First, though, we shall step back and ask ourselves the questions: What is an operating system, and what kind of operating system 2 1. What is an Operating System? Two generally held views are that an OS is an extended machine, and an OS is a resource manager. OSP 2 has its own system call interface, and you will be introduced to the system calls Java methods that constitute this interface in the subsequent chapters of this book.
By fair, we mean that users programs should be granted equitable allocation of resources during their execution. Note that most of the example resources we have listed are physical ones. For example, there is an OSP 2 module for each of memory, devices, ports, etc. Some of those that immediately come to mind, and which you have probably heard of, are Unix, Linux, Windows, and MacOS.
Mach also uses ports for exception handling each process has an exception port , a topic not treated by OSP 2. OSP 2 is an object-oriented operating system in the truest sense of the term. It is written in the object-oriented programming language Java.
In older systems like Unix, executing programs are organized as processes: the OS is responsible for scheduling processes on the CPU and switching the CPU from one process to another for the purposes of multiprogramming. Multiprogramming is a technique aimed at increasing resource utilization. In this way, the CPU is kept busy doing useful work most of the time, just the kind of thing a resource manager should strive for.
To conclude our brief look at multiprogramming, we should consider a little more carefully what it means to switch the CPU from one process to another, an operation commonly referred to as a context switch. Several steps are involved. First, the currently executing process must be removed from the CPU and placed on a queue associated with the event on which it is waiting.
Then the 4 1. This involves resetting a number of machine registers such as the program counter, general-purpose registers, memory-management registers, etc. The execution of this process can now resume. Processes of this kind are usually referred to as tasks, and that shall be the convention adopted in this book. As a result, switching the CPU from one thread to another is a lot simpler than switching the CPU from one process to another process as required in an OS that does not support threads.
As we shall see, OSP 2 supports tasks and threads. Operating Systems are Event-Driven. Operating systems are a perfect example of so-called event-driven systems. As the name applies, an event-driven system goes into action in response to the occurrence of some event that it is familiar with.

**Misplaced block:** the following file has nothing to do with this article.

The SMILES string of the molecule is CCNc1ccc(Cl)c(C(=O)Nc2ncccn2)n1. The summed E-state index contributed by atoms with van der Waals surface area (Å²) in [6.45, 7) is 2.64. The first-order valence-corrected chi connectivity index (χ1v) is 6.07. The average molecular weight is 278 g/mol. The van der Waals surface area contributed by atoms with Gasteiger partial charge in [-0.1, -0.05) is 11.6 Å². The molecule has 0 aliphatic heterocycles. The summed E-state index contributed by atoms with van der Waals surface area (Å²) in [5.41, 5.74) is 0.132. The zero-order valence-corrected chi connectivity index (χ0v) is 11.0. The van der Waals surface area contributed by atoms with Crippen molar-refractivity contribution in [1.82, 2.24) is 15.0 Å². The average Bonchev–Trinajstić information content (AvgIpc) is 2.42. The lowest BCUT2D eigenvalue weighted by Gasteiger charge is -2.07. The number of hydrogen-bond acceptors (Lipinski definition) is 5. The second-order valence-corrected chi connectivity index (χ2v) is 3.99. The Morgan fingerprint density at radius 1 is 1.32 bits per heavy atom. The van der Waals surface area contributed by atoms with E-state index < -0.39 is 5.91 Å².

For example, a GUI graphical user interface program is an event-driven system that responds to clicks of the mouse made by the user; the precise piece of code that gets executed depends on what widget tool-bar item, button, radio dial, etc. In the case of operating systems, the events that an OS responds to include system calls made by user or even system programs, hardware interrupts, and machine errors.
When an event is caught, the case in the case-statement corresponding to that event is executed. This kind of event-loop structure is indeed present in operating systems. Consider, for example, how a system call gets executed in a typical OS. The system call number is placed in a register and a trap instruction is executed to switch from user mode to kernel mode.
The kernel examines the system call number and branches to the correct system call handler, usually via a table of pointers to system call handlers indexed on the system call number.
Hardware interrupts are handled in a similar event-driven way by an OS. In this case, a portion of system memory is set aside for the interrupt vector. OSP 2 is also event-driven, not surprising given that, after all, it is an operating system. However, OSP 2 responds to simulated events. That is, at the core of OSP 2 is a simulator called the event engine see Figure 1.
In response to such an event, the appropriate Java method is called. Then the method open in class FileSys will be called. Moreover, if your instructor has assigned module FileSys to you as a project, then it is the code that you wrote for method open that will be executed in response to the event. Section 1. What this all means is that in OSP 2 , there are no user programs per se that are being executed; all such programs are simulated by the event engine in the form of a stream of events that OSP 2 responds to.
There are several advantages to this simulation-based approach. First, events are passed through a so-called interface layer IFL of OSP 2 that sits between the event engine and the various OSP 2 modules in which the code for the system calls resides see, again, Figure 1. The IFL therefore has the opportunity to monitor the execution of system call methods, making sure that the actions taken by these methods are semantically correct.
Should an error be detected in a student implementation of a system call method, the IFL can return a meaningful error message to the student. These messages can be a great help to you in debugging your code. The IFL performs another useful role as far as students and instructors!
CSCE 311 Operating Systems
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CSCE 311 Operating Systems
Semantics with Applications An Appetizer, 1 9. Practical Distributed Processing, 1 1. University of Applied Sciences Braunschweig Wolfenbuettel.
This book is an introduction to the design and implementation of operating systems using OSP 2, the next generation of the highly popular OSP courseware for undergraduate operating system courses. The book allows students to practice these skills in a realistic operating systems programming environment. Sign up to our newsletter today! Click here for more details Telegraph bookshop.